Practicing What We Preach

Analysing Music Therapist’s Use of Music For Leisure

Anne Delleman, MusicWorx Intern

Last week, a client insisted that I play them my favorite song, and I realized I couldn’t. In fact, I couldn’t play a single song by any of the artists I listen to the most. Afterwards I reflected on how my use of music for leisure had changed in the last few years and how I felt about these changes. I started asking my co-interns and supervisors about their use of music for leisure and I got so many interesting and mixed responses (78!) that I created a google survey focused on these questions. 

I found some of the response trends to be surprising and I suspect you will, too! I’ll share the responses to the survey and the patterns that they followed and summarize the tips that music therapists provided on how and why (or why not) to maintain music as a leisure skill.

Here is what you guys said!

Because of my personal experiences and discussions I had with colleagues, I was not surprised to see that music therapists reported that we engage in music for leisure less often than we did before becoming music therapists.

So how do we engage with music now that we are music therapists?

Responses showed that music therapists and students are far more likely to engage with recorded music for leisure than we are to play an instrument or sing for leisure! Combined, only 44% of survey respondents claimed that they actively engage (sing/practice) music for more than one hour a week, while a significantly larger 72% of respondents claimed to engage with personally preferred recorded music for less than one hour a week.

When hours were approximated from responses (.5 hours for the ‘less than one’ category, 2 hours for the ‘1-3’ category, 4 hours for the ‘3-5’ category and 6 hours for the 5+’ category), I found that overall music therapists play an instrument/sing for leisure only ~1.73 hours a week on average, while we listen to music almost twice as often, at ~3.32 hours a week on average! This isn’t surprising, as receptively engaging takes a lot less physical and mental energy, and we often are singing and playing all day so our bodies and minds want a break. Beyond that, listening to recorded music while multi-tasking is possible with activities like driving, exercising, cleaning, etc..  Analyzing with a more singular focus if listening to recorded music while multi-tasking can have parallel benefits to listening would be interesting.

A self-perceived decrease in music for leisure and a tendency to engage in recorded music are the only two questions that did not have significant reply trends based on experience.

What categories of experience? Let’s see!

Sixty-four percent of respondents are credentialed music therapists and the remainder are either music therapy students or interns. Each represented category had at least 8 responses which allowed for enough information to find marked trends!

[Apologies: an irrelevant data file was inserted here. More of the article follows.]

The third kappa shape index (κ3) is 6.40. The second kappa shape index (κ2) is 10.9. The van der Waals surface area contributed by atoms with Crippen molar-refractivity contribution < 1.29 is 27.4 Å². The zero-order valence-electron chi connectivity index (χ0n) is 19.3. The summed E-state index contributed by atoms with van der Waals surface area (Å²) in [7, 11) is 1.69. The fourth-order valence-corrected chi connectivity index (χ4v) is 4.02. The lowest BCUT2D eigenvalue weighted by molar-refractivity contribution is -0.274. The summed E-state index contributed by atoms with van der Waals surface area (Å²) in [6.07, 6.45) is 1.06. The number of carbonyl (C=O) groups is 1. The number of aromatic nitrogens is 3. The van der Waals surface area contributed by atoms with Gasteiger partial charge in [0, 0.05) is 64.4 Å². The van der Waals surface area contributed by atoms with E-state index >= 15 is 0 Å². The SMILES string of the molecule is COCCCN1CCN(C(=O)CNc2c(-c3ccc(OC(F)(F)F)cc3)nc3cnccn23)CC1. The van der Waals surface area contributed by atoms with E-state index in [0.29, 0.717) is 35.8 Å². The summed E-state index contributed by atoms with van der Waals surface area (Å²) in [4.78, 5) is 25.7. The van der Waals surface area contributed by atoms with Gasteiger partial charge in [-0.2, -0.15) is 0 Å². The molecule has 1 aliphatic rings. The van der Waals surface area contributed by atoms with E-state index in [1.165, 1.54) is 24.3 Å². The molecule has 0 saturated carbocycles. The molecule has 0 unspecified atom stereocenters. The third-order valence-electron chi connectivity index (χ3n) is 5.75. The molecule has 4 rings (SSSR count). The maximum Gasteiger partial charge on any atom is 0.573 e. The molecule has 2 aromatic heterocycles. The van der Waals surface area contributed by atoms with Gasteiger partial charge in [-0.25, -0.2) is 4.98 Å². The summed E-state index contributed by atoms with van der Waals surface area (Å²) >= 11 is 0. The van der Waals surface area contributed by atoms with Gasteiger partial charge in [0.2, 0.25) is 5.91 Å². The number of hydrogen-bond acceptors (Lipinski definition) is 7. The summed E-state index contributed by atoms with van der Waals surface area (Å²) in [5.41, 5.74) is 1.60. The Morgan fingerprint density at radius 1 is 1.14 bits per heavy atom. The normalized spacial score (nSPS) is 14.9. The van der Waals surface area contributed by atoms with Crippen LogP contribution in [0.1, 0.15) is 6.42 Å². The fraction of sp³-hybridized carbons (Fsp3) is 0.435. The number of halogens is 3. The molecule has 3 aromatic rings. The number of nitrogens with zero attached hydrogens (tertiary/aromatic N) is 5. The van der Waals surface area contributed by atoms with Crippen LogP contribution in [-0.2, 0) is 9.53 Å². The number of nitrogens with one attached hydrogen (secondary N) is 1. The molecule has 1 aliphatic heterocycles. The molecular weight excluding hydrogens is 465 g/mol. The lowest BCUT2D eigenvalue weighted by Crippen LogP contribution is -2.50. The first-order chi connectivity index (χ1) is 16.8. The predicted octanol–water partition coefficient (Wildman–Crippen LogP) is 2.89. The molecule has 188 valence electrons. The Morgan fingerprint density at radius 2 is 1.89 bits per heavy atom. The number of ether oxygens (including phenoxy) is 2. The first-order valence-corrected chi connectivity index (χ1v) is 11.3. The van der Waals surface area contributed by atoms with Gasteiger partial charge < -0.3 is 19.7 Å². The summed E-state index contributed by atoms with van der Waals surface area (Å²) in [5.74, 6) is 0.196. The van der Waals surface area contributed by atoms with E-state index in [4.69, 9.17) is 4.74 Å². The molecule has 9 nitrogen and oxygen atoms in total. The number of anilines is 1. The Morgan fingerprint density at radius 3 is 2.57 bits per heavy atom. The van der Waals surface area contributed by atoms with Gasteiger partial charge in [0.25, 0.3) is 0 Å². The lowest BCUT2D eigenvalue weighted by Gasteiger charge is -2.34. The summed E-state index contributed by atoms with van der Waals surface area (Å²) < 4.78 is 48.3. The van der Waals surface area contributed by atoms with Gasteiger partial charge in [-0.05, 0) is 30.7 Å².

The methods that we use to engage with music changes as we gain experience.

Interestingly, interns and professionals with 15+ years of experience spent the least amount of time engaging in playing/listening to recorded music for leisure. A whopping 93% of music therapy interns, 75% of music therapists with 15+ years of experience and 70% of music therapists with 5-15 years of experience reported playing an instrument or singing for leisure for less than one hour in the past week. On the other hand, only 27% of students and 30% of music therapists with 0-5 years of experience reported playing an instrument or singing for leisure less than one hour in the past week. The significantly different responses from new MT’s vs those with experience makes it seem like early in one’s career (but after internship) active music making is still very important to music therapists’ leisure and self-care, but eventually they either lose time and/or interest in participating in music leisure this way.

Survey responses showed a similar and very linear downwards trend when it came to playing one’s major instrument at least once a month.

This gradual decline is also possible due to a decrease in time or interest. However, this trend may be explained by the fact that maintaining skills on our major instrument takes a lot of effort. Many music therapists choose to learn new instruments to keep things exciting and feel successful. Their active playing time then goes to these new instruments as opposed to their major instrument from college.  

This decrease in active music involvement may seem discouraging, but fortunately, as music therapists gain experience, they find other ways to engage with music! When first analyzing attendance and participation overall I found that there was roughly a 50-50 split for each. This data wasn’t very intriguing, but when we break the responses down by experience level we see something interesting, a trend opposite those that we just looked at above!

The responses show that after finishing college (during which we are likely surrounded by other musicians and lots of opportunities to attend and participate in performances), music therapists report a steep decrease in involvement with live music and performance groups. However, involvement does steadily and gradually increase again. Financial factors are likely involved here, but there is potentially more to it! As mentioned above, music therapists with 0-5 years of experience were twice as likely to engage in music for over one hour a week than practitioners with 5+ years of experience (70% vs 31%). As music therapists run out of time or interest (or quiet) for engaging actively at home, they then possibly seek out other modalities for music enjoyment.